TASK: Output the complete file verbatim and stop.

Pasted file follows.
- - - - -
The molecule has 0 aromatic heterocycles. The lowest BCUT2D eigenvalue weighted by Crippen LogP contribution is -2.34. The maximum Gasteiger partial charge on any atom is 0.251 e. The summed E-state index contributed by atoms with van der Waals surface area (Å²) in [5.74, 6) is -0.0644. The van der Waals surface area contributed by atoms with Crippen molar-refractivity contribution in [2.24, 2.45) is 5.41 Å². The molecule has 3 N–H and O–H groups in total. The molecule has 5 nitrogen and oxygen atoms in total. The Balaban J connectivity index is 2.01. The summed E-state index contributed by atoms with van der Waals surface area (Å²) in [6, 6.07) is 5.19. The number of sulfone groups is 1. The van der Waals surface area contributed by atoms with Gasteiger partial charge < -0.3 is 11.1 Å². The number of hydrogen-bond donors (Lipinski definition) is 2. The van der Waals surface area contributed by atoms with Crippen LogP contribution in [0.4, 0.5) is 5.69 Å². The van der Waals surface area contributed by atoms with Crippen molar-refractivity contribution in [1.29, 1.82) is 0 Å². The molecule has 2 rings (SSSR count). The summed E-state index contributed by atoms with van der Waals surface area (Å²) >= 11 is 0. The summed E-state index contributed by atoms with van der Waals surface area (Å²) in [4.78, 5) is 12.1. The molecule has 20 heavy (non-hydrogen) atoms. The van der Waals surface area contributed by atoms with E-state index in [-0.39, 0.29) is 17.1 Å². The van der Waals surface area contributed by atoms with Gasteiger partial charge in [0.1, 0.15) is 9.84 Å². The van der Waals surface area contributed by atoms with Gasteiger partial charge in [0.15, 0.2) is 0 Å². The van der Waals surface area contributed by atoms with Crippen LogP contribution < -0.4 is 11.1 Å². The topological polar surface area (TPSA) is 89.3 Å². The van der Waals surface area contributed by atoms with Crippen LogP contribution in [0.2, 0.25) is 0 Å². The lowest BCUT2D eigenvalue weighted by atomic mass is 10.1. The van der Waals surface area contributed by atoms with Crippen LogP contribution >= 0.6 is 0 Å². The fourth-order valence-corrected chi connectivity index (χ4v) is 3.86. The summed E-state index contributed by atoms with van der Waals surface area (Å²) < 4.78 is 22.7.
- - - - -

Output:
The molecule has 0 aromatic heterocycles. The lowest BCUT2D eigenvalue weighted by Crippen LogP contribution is -2.34. The maximum Gasteiger partial charge on any atom is 0.251 e. The summed E-state index contributed by atoms with van der Waals surface area (Å²) in [5.74, 6) is -0.0644. The van der Waals surface area contributed by atoms with Crippen molar-refractivity contribution in [2.24, 2.45) is 5.41 Å². The molecule has 3 N–H and O–H groups in total. The molecule has 5 nitrogen and oxygen atoms in total. The Balaban J connectivity index is 2.01. The summed E-state index contributed by atoms with van der Waals surface area (Å²) in [6, 6.07) is 5.19. The number of sulfone groups is 1. The van der Waals surface area contributed by atoms with Gasteiger partial charge < -0.3 is 11.1 Å². The number of hydrogen-bond donors (Lipinski definition) is 2. The van der Waals surface area contributed by atoms with Crippen LogP contribution in [0.4, 0.5) is 5.69 Å². The van der Waals surface area contributed by atoms with Crippen molar-refractivity contribution in [1.29, 1.82) is 0 Å². The molecule has 2 rings (SSSR count). The summed E-state index contributed by atoms with van der Waals surface area (Å²) >= 11 is 0. The summed E-state index contributed by atoms with van der Waals surface area (Å²) in [4.78, 5) is 12.1. The molecule has 20 heavy (non-hydrogen) atoms. The van der Waals surface area contributed by atoms with E-state index in [-0.39, 0.29) is 17.1 Å². The van der Waals surface area contributed by atoms with Gasteiger partial charge in [0.1, 0.15) is 9.84 Å². The van der Waals surface area contributed by atoms with Gasteiger partial charge in [0.15, 0.2) is 0 Å². The van der Waals surface area contributed by atoms with Crippen LogP contribution < -0.4 is 11.1 Å². The topological polar surface area (TPSA) is 89.3 Å². The van der Waals surface area contributed by atoms with Crippen LogP contribution in [0.2, 0.25) is 0 Å². The lowest BCUT2D eigenvalue weighted by atomic mass is 10.1. The van der Waals surface area contributed by atoms with Crippen LogP contribution >= 0.6 is 0 Å². The fourth-order valence-corrected chi connectivity index (χ4v) is 3.86. The summed E-state index contributed by atoms with van der Waals surface area (Å²) < 4.78 is 22.7.